The Heat

The Dan Reed Network

Mercury Records, 1991

REVIEW BY: Duke Egbert


Success is much more timing than talent. When you exist is much more important than what you release; Kansas probably couldn't get signed today, Lauryn Hill would have been laughed out of the record label's offices ten years ago. Those are the breaks, most of the time. But because of that, a lot of interesting music gets lost in the shuffle, only to resurface echoed in the work of later artists. The current hip-hop/funk movement is a reflection of past artists' work, the groundbreaking done when it was still fringe, still marginalmy_heart_sings_the_harmony_web_ad_alt_250


The Dan Reed Network was one of those fringe artists. With a short (1987-1993) career plagued by record company mispromotion and boundless ambition, they managed to turn out three CDs of pretty interesting music, as well as a debut EP. The highlight of their career was 1991's The Heat, an ambitious politically-themed CD that managed to be both serious and raucous, a well-balanced mix of fact, funk, and fun.

The Network's sound was a pastiche, part funk, part metal, part hip-hop, part synthesizer rock. This led to a textured sound that you could still rock out to, a dichotomy of technique and power that very few bands could match. _The Heat_ is by far their best CD. From the opening drive of "Baby Now I" to the backbeat of "Mix It Up" to the soft closing strains of "Long Way To Go", the quintet proved themselves a master of varying styles.

It wasn't just music that makes _The Heat_ such a standout CD, though. The Network tackled tough subjects with energy and passion, including abortion ("Blame It On The Moon") and control by society, governments, and institutions ("Thy Will Be Done"). There is also an outstanding cover of Pink Floyd's "Money" that has to be heard to be believed. The politics has energy and passion to it: it's believable, it has life. These were subjects the band cared about, yet they weren't lugubrious and preachy like a Joan Baez LP on 16 and 2/3. It's a shame that Mercury Records didn't know what to do with an integrated band who spanned genres as easy as some people span a G chord.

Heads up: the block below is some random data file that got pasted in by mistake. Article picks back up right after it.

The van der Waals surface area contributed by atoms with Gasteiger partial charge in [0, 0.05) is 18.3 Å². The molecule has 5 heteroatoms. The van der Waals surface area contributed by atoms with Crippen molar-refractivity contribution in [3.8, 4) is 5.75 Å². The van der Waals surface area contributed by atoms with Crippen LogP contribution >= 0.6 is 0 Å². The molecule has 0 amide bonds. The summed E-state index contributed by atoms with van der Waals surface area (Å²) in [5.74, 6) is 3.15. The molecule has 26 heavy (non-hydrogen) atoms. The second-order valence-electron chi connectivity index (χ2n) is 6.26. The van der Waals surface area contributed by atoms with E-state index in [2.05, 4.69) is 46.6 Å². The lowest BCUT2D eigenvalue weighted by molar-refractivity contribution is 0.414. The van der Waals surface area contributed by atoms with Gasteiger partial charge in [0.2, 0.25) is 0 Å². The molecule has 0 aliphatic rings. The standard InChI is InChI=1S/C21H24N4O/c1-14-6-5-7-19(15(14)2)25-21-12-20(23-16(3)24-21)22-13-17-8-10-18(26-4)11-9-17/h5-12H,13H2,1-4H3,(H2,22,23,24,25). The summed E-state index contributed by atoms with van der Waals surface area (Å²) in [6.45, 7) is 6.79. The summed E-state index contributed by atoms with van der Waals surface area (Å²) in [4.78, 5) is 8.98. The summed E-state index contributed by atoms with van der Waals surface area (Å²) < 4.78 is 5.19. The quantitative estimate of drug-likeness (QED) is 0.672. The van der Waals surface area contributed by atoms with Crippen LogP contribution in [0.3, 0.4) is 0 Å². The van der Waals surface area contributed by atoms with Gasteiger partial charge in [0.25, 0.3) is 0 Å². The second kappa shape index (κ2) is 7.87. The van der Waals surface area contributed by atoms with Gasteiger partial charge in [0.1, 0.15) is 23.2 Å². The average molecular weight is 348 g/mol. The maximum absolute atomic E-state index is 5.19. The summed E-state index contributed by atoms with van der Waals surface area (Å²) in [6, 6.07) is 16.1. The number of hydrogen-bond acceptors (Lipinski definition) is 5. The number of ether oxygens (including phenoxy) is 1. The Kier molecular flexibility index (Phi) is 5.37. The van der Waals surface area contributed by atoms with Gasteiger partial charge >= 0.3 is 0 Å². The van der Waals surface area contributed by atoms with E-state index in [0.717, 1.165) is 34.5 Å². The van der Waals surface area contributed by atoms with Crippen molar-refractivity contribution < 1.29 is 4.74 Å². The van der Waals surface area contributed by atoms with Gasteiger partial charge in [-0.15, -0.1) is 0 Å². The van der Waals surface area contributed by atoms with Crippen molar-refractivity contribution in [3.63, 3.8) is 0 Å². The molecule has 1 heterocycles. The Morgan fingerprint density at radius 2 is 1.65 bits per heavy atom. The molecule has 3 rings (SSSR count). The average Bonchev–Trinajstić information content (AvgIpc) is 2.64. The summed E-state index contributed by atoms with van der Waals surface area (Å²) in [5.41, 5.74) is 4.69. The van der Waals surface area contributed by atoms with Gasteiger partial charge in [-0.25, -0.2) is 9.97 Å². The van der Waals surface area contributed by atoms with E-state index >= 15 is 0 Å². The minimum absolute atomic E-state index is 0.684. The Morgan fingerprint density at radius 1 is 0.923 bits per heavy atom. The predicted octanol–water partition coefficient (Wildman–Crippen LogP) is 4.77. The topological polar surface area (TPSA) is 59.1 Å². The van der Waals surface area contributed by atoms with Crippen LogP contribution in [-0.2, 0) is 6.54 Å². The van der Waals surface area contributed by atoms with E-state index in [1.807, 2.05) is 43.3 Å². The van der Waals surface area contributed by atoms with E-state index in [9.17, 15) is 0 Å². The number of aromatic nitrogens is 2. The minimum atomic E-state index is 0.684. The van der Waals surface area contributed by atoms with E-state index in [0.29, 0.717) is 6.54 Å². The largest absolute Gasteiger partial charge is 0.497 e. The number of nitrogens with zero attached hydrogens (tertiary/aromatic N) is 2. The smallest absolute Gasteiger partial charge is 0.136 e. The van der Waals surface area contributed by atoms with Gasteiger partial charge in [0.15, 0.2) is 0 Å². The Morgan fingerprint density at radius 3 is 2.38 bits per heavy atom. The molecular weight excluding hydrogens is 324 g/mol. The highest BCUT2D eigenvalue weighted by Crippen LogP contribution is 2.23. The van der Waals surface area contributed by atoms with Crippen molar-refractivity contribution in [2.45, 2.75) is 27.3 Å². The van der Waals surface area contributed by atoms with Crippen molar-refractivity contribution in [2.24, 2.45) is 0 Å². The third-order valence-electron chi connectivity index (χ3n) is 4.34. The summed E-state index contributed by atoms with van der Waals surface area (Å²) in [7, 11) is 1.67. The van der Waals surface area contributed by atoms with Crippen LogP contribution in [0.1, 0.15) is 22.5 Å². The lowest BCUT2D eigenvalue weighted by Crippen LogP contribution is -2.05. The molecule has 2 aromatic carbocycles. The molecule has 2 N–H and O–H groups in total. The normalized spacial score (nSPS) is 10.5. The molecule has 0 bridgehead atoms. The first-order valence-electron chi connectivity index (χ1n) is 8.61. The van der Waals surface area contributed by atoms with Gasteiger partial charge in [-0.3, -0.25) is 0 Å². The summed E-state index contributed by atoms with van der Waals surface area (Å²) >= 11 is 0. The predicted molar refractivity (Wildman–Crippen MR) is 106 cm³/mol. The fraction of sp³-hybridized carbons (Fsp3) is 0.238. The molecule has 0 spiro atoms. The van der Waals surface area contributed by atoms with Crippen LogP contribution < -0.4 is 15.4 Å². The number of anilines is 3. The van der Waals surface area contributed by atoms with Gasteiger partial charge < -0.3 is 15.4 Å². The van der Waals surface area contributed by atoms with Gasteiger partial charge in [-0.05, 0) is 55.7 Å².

The Network has gone its seperate ways, and this CD's very hard to find. However, make the effort; The Heat will be worth your time.

Rating: A-

User Rating: Not Yet Rated



© 1999 Duke Egbert and The Daily Vault. All rights reserved. Review or any portion may not be reproduced without written permission. Cover art is the intellectual property of Mercury Records, and is used for informational purposes only.